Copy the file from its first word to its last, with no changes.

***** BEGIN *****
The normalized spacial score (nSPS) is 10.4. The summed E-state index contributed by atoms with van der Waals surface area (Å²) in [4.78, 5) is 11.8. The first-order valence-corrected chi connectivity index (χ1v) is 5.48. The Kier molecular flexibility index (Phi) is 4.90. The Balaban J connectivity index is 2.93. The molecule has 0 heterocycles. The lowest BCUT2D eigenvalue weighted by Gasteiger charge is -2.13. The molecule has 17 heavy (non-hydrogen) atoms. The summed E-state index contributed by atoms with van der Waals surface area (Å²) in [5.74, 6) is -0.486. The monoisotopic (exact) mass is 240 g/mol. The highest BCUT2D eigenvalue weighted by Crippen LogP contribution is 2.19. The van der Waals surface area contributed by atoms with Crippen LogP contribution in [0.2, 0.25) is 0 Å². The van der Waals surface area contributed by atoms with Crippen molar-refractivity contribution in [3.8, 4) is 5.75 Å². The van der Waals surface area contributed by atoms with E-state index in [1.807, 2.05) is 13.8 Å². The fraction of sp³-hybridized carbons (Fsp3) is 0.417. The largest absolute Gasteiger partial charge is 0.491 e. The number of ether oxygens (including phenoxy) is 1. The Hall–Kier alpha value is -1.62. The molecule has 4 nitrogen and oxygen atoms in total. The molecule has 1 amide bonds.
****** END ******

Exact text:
The normalized spacial score (nSPS) is 10.4. The summed E-state index contributed by atoms with van der Waals surface area (Å²) in [4.78, 5) is 11.8. The first-order valence-corrected chi connectivity index (χ1v) is 5.48. The Kier molecular flexibility index (Phi) is 4.90. The Balaban J connectivity index is 2.93. The molecule has 0 heterocycles. The lowest BCUT2D eigenvalue weighted by Gasteiger charge is -2.13. The molecule has 17 heavy (non-hydrogen) atoms. The summed E-state index contributed by atoms with van der Waals surface area (Å²) in [5.74, 6) is -0.486. The monoisotopic (exact) mass is 240 g/mol. The highest BCUT2D eigenvalue weighted by Crippen LogP contribution is 2.19. The van der Waals surface area contributed by atoms with Crippen LogP contribution in [0.2, 0.25) is 0 Å². The van der Waals surface area contributed by atoms with Crippen molar-refractivity contribution in [3.8, 4) is 5.75 Å². The van der Waals surface area contributed by atoms with E-state index in [1.807, 2.05) is 13.8 Å². The fraction of sp³-hybridized carbons (Fsp3) is 0.417. The largest absolute Gasteiger partial charge is 0.491 e. The number of ether oxygens (including phenoxy) is 1. The Hall–Kier alpha value is -1.62. The molecule has 4 nitrogen and oxygen atoms in total. The molecule has 1 amide bonds.